There are two people called Jet in my life. Both of them friends of mine. Both of them love playing with language. Both of them talented writers. One Jet is an excellent editor and very good at translating from German into Dutch and the other Jet is an artist who writes and illustrates her own children’s books and poetry.
The one Jet sent me a card with the text of a nativity play that she wrote and, I presume, acted in when she was still Jetje (tiny Jet). The play she wrote opens with the memorable lines: ‘De keizer maakt bekend, dat er een volkstelling gehouden zal worden. Alle mensen moeten zich laten opschrijven in de plaats waar hun voorvader geboren is!’ (The emperor proclaims that a census will be carried out. All people must have themselves written down, in the place where their forefather was born!) Note the wonderful use of ‘opschrijven’ (write down) instead of ‘inschrijven’(register). This slip of the pen is an expression of young Jetje’s awareness that something is rotting in the Roman empire.
The other Jet is the author of wonderful children’s books. We worked together when we produced a website for and by children called Draj in the first decade of the third millennium. Unfortunately this website is now extinct, because the municipality of The Hague stopped funding it. They suggested that the website and its educational activities should be a commercial venture. Perhaps we could have found commercial advertisers but this was not what we thought sensible for this young target group.
So Draj tumbled down the stairs, ‘Draj viel van de trap’.
TRAP (stairs or steps) is an old Germanic word of which the origins are unknown. The verb TRAPPEN can mean to pedal or to step, so it is thought that climbing or descending by stepping on the steps of a construction became the word TRAP.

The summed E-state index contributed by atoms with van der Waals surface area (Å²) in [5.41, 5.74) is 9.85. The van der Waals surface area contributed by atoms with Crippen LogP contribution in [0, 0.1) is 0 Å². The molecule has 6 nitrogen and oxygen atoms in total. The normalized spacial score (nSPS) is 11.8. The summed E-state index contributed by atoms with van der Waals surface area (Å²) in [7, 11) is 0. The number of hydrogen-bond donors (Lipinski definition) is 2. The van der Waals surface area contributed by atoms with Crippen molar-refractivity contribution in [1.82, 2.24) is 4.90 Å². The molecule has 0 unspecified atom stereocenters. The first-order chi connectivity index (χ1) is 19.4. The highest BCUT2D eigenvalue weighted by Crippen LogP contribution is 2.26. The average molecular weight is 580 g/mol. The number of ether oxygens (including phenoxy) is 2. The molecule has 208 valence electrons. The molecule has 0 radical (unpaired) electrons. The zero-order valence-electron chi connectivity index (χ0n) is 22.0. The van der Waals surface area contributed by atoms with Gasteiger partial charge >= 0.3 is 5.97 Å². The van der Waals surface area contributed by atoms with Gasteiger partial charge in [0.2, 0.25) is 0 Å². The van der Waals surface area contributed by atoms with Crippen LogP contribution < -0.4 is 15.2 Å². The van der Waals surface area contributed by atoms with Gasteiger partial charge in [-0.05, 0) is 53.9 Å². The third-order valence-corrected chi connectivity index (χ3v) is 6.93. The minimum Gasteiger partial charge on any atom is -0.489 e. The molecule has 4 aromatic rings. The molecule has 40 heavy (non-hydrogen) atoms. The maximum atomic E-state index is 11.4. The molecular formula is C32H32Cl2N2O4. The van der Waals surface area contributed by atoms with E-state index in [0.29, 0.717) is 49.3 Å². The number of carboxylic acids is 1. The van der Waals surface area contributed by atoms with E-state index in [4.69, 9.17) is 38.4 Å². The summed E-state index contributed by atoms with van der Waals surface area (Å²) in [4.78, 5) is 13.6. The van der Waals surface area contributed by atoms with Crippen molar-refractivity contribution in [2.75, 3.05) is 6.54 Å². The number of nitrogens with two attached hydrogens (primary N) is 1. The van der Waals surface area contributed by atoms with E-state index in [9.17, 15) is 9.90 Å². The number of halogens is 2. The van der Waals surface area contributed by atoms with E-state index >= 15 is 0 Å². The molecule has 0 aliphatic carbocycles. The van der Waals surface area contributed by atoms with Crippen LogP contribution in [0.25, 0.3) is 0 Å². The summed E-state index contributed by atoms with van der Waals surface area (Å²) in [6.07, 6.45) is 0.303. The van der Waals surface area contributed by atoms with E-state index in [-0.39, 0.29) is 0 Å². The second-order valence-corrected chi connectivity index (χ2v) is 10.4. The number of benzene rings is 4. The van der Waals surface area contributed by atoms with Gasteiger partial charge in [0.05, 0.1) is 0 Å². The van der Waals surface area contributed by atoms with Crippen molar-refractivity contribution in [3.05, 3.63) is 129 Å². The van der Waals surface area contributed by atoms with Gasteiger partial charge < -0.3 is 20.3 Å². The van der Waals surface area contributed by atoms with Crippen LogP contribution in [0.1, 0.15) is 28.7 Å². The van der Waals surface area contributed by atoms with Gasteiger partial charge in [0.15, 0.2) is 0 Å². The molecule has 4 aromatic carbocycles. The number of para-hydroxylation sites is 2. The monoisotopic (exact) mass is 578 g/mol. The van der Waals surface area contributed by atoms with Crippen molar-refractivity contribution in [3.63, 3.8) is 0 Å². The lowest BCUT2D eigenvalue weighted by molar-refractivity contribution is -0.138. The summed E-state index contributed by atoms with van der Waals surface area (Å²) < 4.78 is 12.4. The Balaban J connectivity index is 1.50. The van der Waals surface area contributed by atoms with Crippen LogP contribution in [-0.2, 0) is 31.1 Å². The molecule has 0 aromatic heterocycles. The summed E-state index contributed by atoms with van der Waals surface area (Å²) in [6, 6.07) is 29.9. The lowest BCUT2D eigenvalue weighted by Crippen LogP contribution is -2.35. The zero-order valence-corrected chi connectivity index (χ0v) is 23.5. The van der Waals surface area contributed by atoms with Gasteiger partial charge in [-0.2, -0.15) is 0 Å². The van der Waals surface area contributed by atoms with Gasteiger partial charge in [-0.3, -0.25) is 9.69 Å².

The reason why I chose this strange and yet so familiar word TRAP is because Jet the poet visited me yesterday. We had a good chat about language, words and poems. We also talked about reviving Draj.
I remember that Jet wrote a wonderfully associative and playful poem about a TRAP. If you look at the Dutch text you’ll notice all kinds of puns. These puns are difficult, actually, impossible to translate into English. So Jet, forgive me. The translation is a mere key to open up one layer of meaning of the text.
The poem ‘grastrap’ (grass steps) is from her book of poetry ‘Vogelvluchtsprookjes‘, Jet H.H. Crielaard, Witte Uitgeverij Leiden, 2009
afgesproken op de grastrap
(want daar valt niemand hard vanaf)
herkende ik je aan je hoofd
dat draaide als een radar
op je lange nek
ook was in de omtrek
een andere dwaas te bekennen
jij betrapte mij
op een schaafwond
op mijn kin
opgelopen tijdens het laagvliegen
ik bekende dat ik had geprobeerd
onder je bereik door te scheren
maar dat de bodem hoger lag
dan ik had ingeschat
jij vond dat onbeschaafd
wilde om die reden treden eten
tot de trap weer veld en vlak was
ik spon even
en begon demonstratief te breien
van de pennen vlogen al rap
een voor- en achterpand
een dikke huid van gras
(© Jet H.H. Crielaard, 2009)
agreed to meet on the grass steps
(for no one there takes a hard fall)
I knew you by your head
rotating like a radar
on your long neck
besides, in the vicinity
no other fool was to be perceived
you caught me
with a graze
on my chin
sustained when flying low
I confessed that I had tried
to buzz below your reach
but that the ground was higher
than I had judged
you thought it crass
and wanted to scoff steps
until the stairs were field and flat again.
I spun awhile
and started knitting demonstratively
and from the pins swiftly flew
a front and a back
a thick skin of grass
(translation © Ruud Hisgen, 2013)